By Illya Harrell on July 20, 2014
First-year major-league manager Bryan Pryce will be too busy pulling pennant-race strings to have time worrying about these Reds weaknesses that should have already been hammered away by upper-management.
The Reds have started four players in left this season. Ryan Ludwick leads with 61 starts, Chris Heisey has 19, Skip Schumaker with 15 and former Reds outfielder Roger Bernadina grabbed two starts. Offensively, Ludwick is the best option and defensively it's Heisey. It would be nice to acquire a left-handed batting multi-position guy who can play left. Schumaker bats left-handed, but is a weak stick and a defensive liability.
Middle relief has been a stickler all season. Logan Ondrusek, J.J. Hoover and Manny Parra are collectively scary. Sam LeCure has been up-and-down after a fine start. Cincinnati did dip down to the farm and called up Carlos Contreras and Jumbo Diaz, who have both proven better than the three duds. They desperately need a left-handed arm as Parra is the only middle relief option.
Three starters are on pace to set to pitch career highs in innings -- and not just by a tad. Ace Johnny Cueto pitched 217 innings in 2012. This year he's in step to throw a whopping 245 innings. Mike Leake is on pace to throw 34 more innings than his career-high. Alfredo Simon has already surpassed his previous career mark and is on pace to throw 87 more innings more than his high-water mark. To think they can keep rolling is a pipe dream.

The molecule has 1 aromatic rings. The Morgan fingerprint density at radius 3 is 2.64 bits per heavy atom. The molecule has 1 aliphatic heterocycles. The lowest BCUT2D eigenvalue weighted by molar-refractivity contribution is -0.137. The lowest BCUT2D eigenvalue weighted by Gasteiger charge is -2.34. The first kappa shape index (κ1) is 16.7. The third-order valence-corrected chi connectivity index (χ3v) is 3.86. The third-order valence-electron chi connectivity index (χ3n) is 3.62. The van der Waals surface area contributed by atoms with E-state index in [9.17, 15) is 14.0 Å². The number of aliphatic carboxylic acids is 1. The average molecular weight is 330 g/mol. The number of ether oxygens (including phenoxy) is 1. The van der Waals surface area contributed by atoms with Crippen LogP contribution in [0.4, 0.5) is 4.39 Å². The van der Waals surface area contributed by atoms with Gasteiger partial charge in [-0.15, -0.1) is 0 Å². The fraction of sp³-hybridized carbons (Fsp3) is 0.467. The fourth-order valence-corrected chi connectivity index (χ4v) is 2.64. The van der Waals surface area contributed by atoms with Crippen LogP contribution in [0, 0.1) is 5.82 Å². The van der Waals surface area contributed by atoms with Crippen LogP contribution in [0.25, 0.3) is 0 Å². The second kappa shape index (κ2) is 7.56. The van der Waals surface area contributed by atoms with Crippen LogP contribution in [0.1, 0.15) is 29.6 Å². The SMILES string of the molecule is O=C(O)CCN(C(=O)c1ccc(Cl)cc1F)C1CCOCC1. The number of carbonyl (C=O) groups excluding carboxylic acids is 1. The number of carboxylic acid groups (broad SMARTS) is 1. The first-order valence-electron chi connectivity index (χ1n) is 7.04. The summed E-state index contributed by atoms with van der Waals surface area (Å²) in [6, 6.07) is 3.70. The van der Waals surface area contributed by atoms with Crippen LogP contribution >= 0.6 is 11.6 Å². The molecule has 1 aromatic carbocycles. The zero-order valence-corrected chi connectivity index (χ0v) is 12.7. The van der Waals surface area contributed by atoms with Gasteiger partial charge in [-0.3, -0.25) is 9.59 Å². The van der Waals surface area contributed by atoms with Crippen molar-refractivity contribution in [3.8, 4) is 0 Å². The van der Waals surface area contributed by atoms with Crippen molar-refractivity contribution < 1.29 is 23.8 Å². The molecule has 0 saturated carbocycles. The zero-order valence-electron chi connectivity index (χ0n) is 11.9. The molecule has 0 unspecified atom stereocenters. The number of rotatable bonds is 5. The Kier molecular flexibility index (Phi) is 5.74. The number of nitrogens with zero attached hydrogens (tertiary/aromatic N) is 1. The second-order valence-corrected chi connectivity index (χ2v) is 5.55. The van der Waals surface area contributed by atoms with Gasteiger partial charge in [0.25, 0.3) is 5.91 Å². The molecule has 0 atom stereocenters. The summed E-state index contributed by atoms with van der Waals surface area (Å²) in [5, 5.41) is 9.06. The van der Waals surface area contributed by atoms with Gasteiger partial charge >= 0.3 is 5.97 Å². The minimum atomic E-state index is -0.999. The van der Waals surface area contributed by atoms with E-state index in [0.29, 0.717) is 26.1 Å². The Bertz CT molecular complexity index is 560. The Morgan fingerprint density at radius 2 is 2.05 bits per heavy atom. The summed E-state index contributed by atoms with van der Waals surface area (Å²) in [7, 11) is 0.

Both Joey Votto and Brandon Phillips are out for at least another four weeks. Votto will not come back anywhere close to 100 percent, and it's doubtful Phillips will either. The combo of Brayan Pena, Skip Schumaker and Ramon Santiago simply will not cut it. Pena is an inexperienced first baseman and an average hitter. Schumaker is a below-average hitter and a horrible second baseman. While Santiago's glove is solid, he has never been able to hit.
The new wave of MLB general managers are young Ivy League grads with a firm grasp of sabermetrics. Jocketty is old school and seems lost. His offseason inactivity was bothersome enough. But the in-season moves consisting of signing older free-agents or recently waived players in hopes they'll find their groove is totally out-of-touch. If he doesn't pull a trigger soon, Jocketty needs to meet the wood chipper immediately after the season.
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